HARBOR BEACH, Fla. -- A day after West Virginia confirmed starting running back Dustin Garrison will miss the Orange Bowl with a knee injury, Coach Dana Holgorsen commented through the game's organizers Saturday that the Mountaineers will move on without the freshman.
"It's an unfortunate situation for Dustin, but it is one that we will have to deal with as a team," Holgorsen said in a press release. "It is not something that we are unfamiliar with as we have had to deal with adversity all season long.
"This marks our third key player out for the bowl game with a knee injury, but I expect our team to maintain its focus as we prepare for Clemson."
The Mountaineers will also play the Tigers without starting safety Terence Garvin and backup nose guard Josh Taylor.
Garrison, from Pearland, Texas, sprained the anterior cruciate ligament and the medial collateral ligament in his left knee during Friday's practice. He led the team in rushing with 742 yards and added six touchdowns on 136 carries during the regular season.
Only defensive players were available for interviews at the Harbor Beach Marriott Resort & Spa Saturday, but those Mountaineers were under the impression Garrison suffered a non-contact injury.
"Garrison is a good guy, a true freshman who had a great season, and we just feel bad for him," said senior defensive end Bruce Irvin. "We didn't get to see the incident - we were with the defense on the other side of the field - but we heard about it. It's an unfortunate situation."
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Clemson first-year offensive coordinator Chad Morris has only been coaching college football for two seasons now. A year ago, he was at Tulsa, but spent the previous 16 years coaching at the high school level in Texas.
Morris won 82 percent of his games and three state titles - two with Lake Travis and one with Bay City. Morris went 169-38 and won a coach of the year award 11 times. Lake Travis was 16-0 in 2008 and 2009 and ranked No. 2 by USA Today in 2008 and No. 9 the year after.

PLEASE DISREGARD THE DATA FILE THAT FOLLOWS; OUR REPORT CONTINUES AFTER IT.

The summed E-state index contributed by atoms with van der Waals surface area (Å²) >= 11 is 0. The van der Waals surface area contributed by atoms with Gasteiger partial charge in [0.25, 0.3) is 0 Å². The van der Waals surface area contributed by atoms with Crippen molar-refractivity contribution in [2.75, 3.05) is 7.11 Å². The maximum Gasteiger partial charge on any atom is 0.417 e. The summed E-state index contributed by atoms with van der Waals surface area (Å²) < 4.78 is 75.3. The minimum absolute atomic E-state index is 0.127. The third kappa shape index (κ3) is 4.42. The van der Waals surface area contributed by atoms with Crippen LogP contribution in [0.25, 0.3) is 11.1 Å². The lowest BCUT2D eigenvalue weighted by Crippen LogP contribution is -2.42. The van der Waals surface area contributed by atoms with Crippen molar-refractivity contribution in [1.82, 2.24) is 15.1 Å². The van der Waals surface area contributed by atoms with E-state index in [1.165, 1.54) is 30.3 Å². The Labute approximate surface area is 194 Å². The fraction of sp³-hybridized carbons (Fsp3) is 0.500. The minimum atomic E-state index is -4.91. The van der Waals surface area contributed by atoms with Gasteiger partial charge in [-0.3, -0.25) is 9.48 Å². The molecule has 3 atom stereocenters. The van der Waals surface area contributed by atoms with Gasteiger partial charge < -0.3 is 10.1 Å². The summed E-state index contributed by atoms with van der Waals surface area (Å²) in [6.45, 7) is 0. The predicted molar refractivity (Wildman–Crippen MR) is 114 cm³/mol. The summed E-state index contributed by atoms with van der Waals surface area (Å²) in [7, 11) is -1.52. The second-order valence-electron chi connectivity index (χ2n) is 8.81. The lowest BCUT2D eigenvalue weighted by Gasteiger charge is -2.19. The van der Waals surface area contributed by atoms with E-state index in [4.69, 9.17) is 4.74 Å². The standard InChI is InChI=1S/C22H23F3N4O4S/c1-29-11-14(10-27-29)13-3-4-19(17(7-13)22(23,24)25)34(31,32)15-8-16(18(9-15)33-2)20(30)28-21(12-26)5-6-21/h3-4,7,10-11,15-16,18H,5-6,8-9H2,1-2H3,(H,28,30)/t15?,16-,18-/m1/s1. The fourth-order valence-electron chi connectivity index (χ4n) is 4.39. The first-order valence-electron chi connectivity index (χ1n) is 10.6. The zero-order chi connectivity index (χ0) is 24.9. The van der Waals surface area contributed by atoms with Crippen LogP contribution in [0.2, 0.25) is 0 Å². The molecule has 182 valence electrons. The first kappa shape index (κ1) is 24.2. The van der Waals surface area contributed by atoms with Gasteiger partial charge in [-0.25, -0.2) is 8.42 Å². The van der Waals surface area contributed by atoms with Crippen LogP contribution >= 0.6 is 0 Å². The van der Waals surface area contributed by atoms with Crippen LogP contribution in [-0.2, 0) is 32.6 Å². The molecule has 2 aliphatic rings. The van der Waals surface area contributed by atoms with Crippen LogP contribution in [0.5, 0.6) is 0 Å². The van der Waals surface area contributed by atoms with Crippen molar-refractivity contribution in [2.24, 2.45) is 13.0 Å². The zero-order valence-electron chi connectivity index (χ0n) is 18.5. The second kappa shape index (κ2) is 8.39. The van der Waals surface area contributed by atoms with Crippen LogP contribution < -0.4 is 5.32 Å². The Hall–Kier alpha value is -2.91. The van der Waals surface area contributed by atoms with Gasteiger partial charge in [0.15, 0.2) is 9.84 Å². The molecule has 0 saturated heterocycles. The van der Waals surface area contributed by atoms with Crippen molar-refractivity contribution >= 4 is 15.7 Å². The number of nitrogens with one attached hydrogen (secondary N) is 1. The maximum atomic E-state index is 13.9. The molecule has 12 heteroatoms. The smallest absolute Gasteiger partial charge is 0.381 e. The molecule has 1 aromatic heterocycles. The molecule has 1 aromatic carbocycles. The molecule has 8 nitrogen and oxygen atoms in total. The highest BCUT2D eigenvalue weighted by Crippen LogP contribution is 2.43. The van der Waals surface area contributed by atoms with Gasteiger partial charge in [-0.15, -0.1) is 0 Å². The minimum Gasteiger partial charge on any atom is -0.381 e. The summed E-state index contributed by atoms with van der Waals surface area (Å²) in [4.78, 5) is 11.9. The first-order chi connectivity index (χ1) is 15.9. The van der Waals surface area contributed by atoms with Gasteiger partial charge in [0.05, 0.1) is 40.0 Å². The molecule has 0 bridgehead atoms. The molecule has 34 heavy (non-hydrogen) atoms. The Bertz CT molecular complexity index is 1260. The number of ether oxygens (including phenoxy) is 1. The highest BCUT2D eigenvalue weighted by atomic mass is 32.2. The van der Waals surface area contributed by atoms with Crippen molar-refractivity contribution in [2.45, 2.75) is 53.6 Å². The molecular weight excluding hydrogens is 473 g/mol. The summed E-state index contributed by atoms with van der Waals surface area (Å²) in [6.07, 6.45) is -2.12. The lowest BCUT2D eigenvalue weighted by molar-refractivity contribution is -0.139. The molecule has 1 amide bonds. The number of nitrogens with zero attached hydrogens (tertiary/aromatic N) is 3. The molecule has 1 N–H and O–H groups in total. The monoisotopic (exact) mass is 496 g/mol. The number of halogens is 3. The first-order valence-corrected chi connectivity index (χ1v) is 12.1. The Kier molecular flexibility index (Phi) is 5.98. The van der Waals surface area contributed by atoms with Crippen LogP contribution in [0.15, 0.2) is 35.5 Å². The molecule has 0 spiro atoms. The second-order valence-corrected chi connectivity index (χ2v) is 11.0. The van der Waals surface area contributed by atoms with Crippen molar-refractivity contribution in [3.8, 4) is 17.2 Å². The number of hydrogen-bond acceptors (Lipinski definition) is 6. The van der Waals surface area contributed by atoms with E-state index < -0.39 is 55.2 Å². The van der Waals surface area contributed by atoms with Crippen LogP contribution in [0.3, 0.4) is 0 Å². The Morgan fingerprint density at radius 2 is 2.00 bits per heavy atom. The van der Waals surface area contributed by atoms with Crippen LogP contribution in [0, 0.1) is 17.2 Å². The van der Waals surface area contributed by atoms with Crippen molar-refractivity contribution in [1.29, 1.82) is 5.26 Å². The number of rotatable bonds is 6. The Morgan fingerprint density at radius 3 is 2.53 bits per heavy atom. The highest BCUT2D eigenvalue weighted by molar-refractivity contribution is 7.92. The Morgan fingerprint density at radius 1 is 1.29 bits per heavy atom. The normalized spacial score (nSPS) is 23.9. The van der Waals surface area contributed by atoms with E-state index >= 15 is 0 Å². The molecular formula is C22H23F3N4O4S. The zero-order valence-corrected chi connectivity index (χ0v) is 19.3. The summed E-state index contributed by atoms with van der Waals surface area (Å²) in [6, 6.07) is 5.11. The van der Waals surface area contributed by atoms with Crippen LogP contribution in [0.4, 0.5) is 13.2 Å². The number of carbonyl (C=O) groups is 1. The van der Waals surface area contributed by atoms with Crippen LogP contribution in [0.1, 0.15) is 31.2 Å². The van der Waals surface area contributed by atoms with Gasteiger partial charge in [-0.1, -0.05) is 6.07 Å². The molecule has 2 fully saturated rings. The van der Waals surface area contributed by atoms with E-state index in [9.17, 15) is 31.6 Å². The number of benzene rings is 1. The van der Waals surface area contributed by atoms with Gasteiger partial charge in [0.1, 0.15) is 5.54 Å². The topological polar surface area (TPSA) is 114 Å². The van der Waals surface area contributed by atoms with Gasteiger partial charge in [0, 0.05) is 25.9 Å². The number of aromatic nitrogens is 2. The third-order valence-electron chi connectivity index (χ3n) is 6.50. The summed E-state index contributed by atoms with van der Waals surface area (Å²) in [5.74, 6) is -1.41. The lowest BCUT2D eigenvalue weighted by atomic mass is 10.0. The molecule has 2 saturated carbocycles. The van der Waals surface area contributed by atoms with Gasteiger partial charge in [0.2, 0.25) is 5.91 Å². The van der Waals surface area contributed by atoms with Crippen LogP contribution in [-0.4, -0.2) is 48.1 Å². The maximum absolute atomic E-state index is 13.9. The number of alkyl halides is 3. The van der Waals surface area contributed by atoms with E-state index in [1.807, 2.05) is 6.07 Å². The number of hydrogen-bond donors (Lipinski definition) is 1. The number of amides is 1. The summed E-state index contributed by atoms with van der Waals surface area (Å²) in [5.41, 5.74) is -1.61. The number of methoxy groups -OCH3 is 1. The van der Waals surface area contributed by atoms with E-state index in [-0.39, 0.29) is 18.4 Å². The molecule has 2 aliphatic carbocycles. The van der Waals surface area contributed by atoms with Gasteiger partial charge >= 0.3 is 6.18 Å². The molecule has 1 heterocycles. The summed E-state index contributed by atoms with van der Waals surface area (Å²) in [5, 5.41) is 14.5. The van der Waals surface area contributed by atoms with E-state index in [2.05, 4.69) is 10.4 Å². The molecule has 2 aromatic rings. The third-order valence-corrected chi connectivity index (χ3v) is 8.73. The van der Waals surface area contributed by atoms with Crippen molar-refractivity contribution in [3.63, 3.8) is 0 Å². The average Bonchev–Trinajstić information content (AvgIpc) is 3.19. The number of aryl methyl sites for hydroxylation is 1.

It was in Texas where he first met WVU Coach Dana Holgorsen, who spent the first 10 years of his 12-year coaching career at the Division I level in Texas at Texas Tech (2000-07) and Houston (2008-09). They coached against one another in 2010 and Oklahoma State beat Tulsa.
"I had met Dana at a couple clinics down in College Station at the Lone Star Clinic," Morris said. "I met him there and listened to him speak. Obviously his time at the University of Houston they'd recruit in our areas. And then when he moved on to Oklahoma State, we played against him when I was at Tulsa.
"I know he's a very sharp-minded football coach on the cutting edge, and that's always great to see, how he grows his offense. They definitely have those guys going. As a high school coach in state of Texas, that is one of the guys that you always looked at, and again, always on the cutting edge of things."
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Clemson receiver Sammy Watkins made the Associated Press first-team All-America squad as a freshman this season, but missed one game and was limited in another late in the schedule with a right shoulder injury.
He missed the team's loss to North Carolina State and wasn't himself a week later in the regular-season finale against South Carolina, but caught five passes for 80 yards and a touchdown in the ACC Championship Game against Virginia Tech.
"Sammy's shoulder is good," Morris said. "I know he took a pretty good hit in practice the other day on a pass and hopped right up and away he went. If his shoulder was bothering him, he would have definitely been limited from that point. But I think you've got him back healthy, and that's always good to have."
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Watkins set a variety of school and conference receiving and all-purpose records in his first season of college football and finished with 77 receptions for 1,153 yards and 11 touchdowns. The Tigers knew he'd be special even before he came to campus.
"The first plane that I was on was to Fort Myers to make sure that we were able to keep Sammy and at least let Sammy understand what we were going to be about, what kind of offense we were going to run," Morris said.
"I remember sitting in his living room and talking to him and sharing with him, 'Hey, look, we're going to throw the football deep and we're going to get the ball in your hands. How fast you grasp this offense will be determined by you and how well you come in prepared.'"
Quarterback Tajh Boyd remembered the first time he got together with his receivers in a summer workout
"I said run a post route and I threw and thought, 'Ah, hell, I overthrew it,'" Boyd said. "But his turnover was so ridiculous that he ran under it and caught it."
When Boyd and Morris were finally allowed to talk before the start of preseason practice, Boyd couldn't stop gushing about Watkins
"It took about five minutes in the first day of practice to realize I needed to figure out how to keep it simple and get him the football," Morris said.